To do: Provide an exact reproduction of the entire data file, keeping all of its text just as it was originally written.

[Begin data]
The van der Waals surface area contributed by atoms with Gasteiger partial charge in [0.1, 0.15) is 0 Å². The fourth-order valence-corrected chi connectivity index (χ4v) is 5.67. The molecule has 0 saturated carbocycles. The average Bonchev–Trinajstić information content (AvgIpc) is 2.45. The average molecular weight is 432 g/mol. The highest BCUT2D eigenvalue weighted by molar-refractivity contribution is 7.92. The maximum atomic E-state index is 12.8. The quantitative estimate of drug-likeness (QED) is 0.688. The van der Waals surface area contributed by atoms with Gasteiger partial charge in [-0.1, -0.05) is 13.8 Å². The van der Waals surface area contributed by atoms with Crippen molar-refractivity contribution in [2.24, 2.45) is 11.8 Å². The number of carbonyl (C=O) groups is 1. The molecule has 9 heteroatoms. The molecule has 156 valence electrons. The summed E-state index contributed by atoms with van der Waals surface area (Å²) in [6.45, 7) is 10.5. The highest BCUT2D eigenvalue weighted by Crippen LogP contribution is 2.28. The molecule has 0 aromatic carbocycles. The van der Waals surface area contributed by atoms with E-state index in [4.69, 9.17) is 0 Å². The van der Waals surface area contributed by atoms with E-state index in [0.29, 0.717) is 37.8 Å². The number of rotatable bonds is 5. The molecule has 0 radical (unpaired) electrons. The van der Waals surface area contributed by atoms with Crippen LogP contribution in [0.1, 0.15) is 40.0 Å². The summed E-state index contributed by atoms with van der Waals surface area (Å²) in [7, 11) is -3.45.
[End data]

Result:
The van der Waals surface area contributed by atoms with Gasteiger partial charge in [0.1, 0.15) is 0 Å². The fourth-order valence-corrected chi connectivity index (χ4v) is 5.67. The molecule has 0 saturated carbocycles. The average Bonchev–Trinajstić information content (AvgIpc) is 2.45. The average molecular weight is 432 g/mol. The highest BCUT2D eigenvalue weighted by molar-refractivity contribution is 7.92. The maximum atomic E-state index is 12.8. The quantitative estimate of drug-likeness (QED) is 0.688. The van der Waals surface area contributed by atoms with Gasteiger partial charge in [-0.1, -0.05) is 13.8 Å². The van der Waals surface area contributed by atoms with Crippen molar-refractivity contribution in [2.24, 2.45) is 11.8 Å². The number of carbonyl (C=O) groups is 1. The molecule has 9 heteroatoms. The molecule has 156 valence electrons. The summed E-state index contributed by atoms with van der Waals surface area (Å²) in [6.45, 7) is 10.5. The highest BCUT2D eigenvalue weighted by Crippen LogP contribution is 2.28. The molecule has 0 aromatic carbocycles. The van der Waals surface area contributed by atoms with E-state index in [4.69, 9.17) is 0 Å². The van der Waals surface area contributed by atoms with E-state index in [0.29, 0.717) is 37.8 Å². The number of rotatable bonds is 5. The molecule has 0 radical (unpaired) electrons. The van der Waals surface area contributed by atoms with Crippen LogP contribution in [0.1, 0.15) is 40.0 Å². The summed E-state index contributed by atoms with van der Waals surface area (Å²) in [7, 11) is -3.45.